The Naked Don’t Fear The Water

Matthieu Aikins

Published 15 February 2022 | French paperback with flaps, 384 pages
Winner of the 2022 Osborn Elliott Prize for Excellence in Journalism on Asia

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In 2016, a young Afghan driver and translator named Omar makes the heart-wrenching decision to flee his war-torn country, saying goodbye to Laila, the love of his life, without knowing when they might be reunited again. He is one of the millions of refugees who leave their homes that year. Matthieu Aikins, a journalist living in Kabul, decides to follow his friend and goes underground on the refugee trail. Their year-long odyssey across land and sea from Afghanistan to Europe brings them face to face with the people at heart of the migration crisis: smugglers, cops, activists, and the men, women and children fleeing war in search of a better life. Harrowing yet hopeful, The Naked Don’t Fear the Water: An Underground Journey with Afghan Refugees is an exceptional debut that brings into sharp focus one of the most contentious issues of our times.

‘This is a book of radical empathy, crossing many borders – not just borders that separate nations, but also borders of form, borders of meaning, and borders of possibility. It is powerful and humane and deserves to find a wide, wandering readership.’
— Mohsin Hamid, author of Exit West

‘The most affecting book I have read about the iniquity of the refugee crisis since Exit West. The reporting is totally immersive, without ever losing its clarity, and gives a heartbreaking insight into the lives of normal people taking terrible risks to save themselves.’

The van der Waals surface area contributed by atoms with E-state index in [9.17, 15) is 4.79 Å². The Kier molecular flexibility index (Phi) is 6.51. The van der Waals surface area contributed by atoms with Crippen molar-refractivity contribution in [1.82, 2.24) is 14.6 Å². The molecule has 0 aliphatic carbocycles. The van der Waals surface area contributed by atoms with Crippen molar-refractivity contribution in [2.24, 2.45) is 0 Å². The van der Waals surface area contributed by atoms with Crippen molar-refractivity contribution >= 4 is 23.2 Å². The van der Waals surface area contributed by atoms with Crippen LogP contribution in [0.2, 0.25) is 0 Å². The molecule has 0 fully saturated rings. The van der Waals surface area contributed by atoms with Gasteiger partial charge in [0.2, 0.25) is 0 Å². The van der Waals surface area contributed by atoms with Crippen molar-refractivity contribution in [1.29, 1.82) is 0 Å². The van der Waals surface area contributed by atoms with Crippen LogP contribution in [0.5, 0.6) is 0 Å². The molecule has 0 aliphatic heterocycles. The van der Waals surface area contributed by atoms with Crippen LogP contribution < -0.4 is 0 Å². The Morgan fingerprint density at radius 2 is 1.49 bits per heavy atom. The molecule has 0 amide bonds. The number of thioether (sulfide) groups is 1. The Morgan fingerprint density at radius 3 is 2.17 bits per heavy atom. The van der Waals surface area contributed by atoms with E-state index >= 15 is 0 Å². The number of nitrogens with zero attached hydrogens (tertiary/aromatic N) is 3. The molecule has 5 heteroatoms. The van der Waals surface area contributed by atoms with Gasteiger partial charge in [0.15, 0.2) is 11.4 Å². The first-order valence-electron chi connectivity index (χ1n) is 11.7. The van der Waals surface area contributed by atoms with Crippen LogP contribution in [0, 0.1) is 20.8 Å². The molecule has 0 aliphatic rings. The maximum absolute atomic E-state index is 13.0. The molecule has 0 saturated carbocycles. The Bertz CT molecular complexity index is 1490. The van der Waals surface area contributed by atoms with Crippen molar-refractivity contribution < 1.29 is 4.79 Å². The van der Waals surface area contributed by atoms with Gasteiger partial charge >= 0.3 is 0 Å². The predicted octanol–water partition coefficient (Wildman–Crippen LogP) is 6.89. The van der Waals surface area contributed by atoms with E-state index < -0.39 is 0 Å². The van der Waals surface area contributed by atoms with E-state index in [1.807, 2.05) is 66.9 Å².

— Sam Knight, author of The Premonitions Bureau

‘A riveting and heartrending look at the hidden world of refugees that challenged everything I thought I knew about the consequences of war and globalization. It’s the most important work on the global refugee crisis to date, and a crucial document of these tumultuous times. It will go down as one of the great works of nonfiction literature of our generation.’
— Anand Gopal, author of No Good Men Among the Living

‘This is a gripping, devastating book, and it must have taken great courage and determination to write. The best way to honour this book would be for us all to read it and ask ourselves what we can do for the thousands of unknown and unrecognized people who are treading this terrifying path.’
— Hari Kunzru, author of Red Pill

‘Matthieu Aikins is that rarest of combinations – an intrepid journalist who writes beautifully. The Naked Don’t Fear the Water is a compellingly original piece of work, an unforgettable narrative about one of the great human epics of our day.’
— Jon Lee Anderson, author of The Fall of Baghdad

‘Highly readable, empathetic and revealing, Aikins’s book is brutally honest and often deeply moving – a work of great sympathy and understanding.’
John Simpson, Observer

‘When he cups a child’s head while their boat flails through riotous waves, when he dances with new friends at an unlikely haven in Athens, when he shares a sandwich with a man who is more brother than friend, Aikins … experiences the kind of equality that politicians, advocates and religious leaders tout but rarely achieve…. This book is Aikins’s profound act of love — for Omar, for their travel companions and for the beleaguered people of Afghanistan, now irrevocably scattered around the world.’
Jessica Goudou, New York Times